Let’s kick this off with what may be a surprising result. What should this code return?
It would seem that @i should be the point where @g and @h intersect, and so a test whether @i intersects @g and @h should clearly return true (or 1). However, for some reason @i does not appear to intersect either @g or @h. How can that be true?
The reason is that geometric calculations are by nature imprecise, and this is an unavoidable result of the imprecise nature of the data types upon which these calculations are built. To illustrate, let’s take a look at a non-geometric example. First, some values to work with:
Note that none of these values are particularly large: they all fit comfortably within our 64-bit floating point variables. Next let’s look at a pair of equations:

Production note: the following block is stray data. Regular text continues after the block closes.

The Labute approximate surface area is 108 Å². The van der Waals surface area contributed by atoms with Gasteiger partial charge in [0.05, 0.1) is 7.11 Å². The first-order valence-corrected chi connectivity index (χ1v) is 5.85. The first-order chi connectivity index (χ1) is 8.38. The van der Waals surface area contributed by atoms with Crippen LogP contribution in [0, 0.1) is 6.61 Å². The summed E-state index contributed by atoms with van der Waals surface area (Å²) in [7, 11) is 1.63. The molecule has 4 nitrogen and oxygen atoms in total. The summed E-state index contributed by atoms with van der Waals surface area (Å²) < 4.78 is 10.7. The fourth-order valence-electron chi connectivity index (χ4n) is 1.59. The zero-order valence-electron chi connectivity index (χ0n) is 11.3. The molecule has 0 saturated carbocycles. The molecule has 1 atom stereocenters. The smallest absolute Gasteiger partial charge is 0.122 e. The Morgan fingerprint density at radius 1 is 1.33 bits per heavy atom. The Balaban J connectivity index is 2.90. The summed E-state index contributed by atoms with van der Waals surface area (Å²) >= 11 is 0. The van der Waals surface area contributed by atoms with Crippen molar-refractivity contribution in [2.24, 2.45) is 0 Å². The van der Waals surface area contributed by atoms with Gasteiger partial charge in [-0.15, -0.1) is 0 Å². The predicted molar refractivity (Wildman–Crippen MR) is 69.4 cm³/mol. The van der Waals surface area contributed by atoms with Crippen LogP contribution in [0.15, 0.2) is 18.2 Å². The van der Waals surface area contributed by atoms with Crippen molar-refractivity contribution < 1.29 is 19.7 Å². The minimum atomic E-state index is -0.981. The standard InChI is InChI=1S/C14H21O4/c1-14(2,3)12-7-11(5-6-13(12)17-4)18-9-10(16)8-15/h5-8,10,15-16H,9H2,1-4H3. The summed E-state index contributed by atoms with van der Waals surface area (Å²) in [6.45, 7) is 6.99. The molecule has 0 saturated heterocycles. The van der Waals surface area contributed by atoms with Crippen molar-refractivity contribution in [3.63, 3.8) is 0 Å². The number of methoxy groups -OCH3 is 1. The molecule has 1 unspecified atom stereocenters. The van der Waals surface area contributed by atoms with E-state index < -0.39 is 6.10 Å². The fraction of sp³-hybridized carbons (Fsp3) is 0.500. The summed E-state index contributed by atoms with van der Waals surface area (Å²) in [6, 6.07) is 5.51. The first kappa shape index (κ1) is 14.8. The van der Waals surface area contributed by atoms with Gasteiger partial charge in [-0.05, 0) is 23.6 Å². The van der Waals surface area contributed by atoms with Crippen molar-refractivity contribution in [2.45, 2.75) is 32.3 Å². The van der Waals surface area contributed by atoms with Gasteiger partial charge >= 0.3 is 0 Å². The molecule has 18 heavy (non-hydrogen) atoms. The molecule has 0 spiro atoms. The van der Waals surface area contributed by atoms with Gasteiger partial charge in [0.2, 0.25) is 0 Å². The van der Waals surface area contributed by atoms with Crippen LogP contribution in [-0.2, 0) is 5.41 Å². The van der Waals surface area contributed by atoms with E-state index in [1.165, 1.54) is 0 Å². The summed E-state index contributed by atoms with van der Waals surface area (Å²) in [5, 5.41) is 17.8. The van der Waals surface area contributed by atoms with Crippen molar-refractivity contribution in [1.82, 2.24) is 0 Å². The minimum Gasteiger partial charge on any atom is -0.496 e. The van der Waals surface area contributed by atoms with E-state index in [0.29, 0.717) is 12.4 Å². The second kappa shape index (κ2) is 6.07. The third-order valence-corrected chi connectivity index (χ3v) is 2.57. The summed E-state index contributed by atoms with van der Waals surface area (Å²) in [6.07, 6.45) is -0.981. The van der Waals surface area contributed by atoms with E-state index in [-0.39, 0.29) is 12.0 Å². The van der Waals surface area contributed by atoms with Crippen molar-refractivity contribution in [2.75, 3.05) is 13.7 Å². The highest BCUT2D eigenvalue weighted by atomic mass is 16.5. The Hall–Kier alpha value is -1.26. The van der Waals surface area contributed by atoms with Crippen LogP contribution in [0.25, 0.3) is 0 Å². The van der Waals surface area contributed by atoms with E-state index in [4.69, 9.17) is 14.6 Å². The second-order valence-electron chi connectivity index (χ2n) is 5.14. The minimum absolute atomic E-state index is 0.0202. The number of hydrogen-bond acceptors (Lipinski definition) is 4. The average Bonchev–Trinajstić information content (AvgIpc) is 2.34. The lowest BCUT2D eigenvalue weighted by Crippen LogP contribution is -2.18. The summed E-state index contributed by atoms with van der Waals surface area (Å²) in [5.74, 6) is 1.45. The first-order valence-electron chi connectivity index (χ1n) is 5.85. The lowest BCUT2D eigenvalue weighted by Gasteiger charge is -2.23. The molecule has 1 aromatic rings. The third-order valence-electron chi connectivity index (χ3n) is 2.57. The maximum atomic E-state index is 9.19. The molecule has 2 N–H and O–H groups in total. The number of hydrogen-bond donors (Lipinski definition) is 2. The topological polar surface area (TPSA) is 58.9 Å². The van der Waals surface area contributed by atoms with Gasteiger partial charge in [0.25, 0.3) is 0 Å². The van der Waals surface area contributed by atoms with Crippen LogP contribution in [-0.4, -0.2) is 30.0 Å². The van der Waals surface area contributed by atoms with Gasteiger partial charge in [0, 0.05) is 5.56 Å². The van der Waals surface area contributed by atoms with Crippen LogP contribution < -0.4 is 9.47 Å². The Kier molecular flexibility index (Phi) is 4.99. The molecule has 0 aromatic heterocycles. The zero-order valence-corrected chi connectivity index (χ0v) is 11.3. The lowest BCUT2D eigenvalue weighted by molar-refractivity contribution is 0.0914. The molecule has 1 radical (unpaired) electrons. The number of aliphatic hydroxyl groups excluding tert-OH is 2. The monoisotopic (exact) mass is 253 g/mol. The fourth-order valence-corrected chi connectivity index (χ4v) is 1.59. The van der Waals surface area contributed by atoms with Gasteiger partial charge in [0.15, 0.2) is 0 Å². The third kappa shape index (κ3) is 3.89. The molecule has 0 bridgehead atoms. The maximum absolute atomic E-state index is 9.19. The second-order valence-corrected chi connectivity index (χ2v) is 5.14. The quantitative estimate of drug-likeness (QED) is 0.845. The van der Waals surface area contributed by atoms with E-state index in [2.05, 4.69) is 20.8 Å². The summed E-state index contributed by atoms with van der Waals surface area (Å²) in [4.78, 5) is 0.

If we think back to basic algebra, we know that these two equations should be the same: in the second one we’ve simply distributed @u over (@v + @w). But, if we test this…
…we find that SQL Server doesn’t think they’re equal. We can look at each of these values out to see what’s going on:
Ack! If we were working with true rational numbers, these values should be exactly the same (and should be exactly .1). Our floating point calculations don’t return the correct result, and don’t even return the same results: they will never compare as equal.
There is, in fact, no way to avoid this type of problem completely with any bounded numerical representation, so we are stuck dealing with imprecise calculations no matter how we represent values. One result of this is the maxim that you should never test floating point numbers for equality, and this general rule extends to geometries (and geographies) as well.
Let’s look again at our geometry example. If we again do a little algebra, we find that the actual intersection point should be (2/3, 2). If we as SQL Server, however, our results are a little off:
Cheers, and enjoy SQL Server 2008.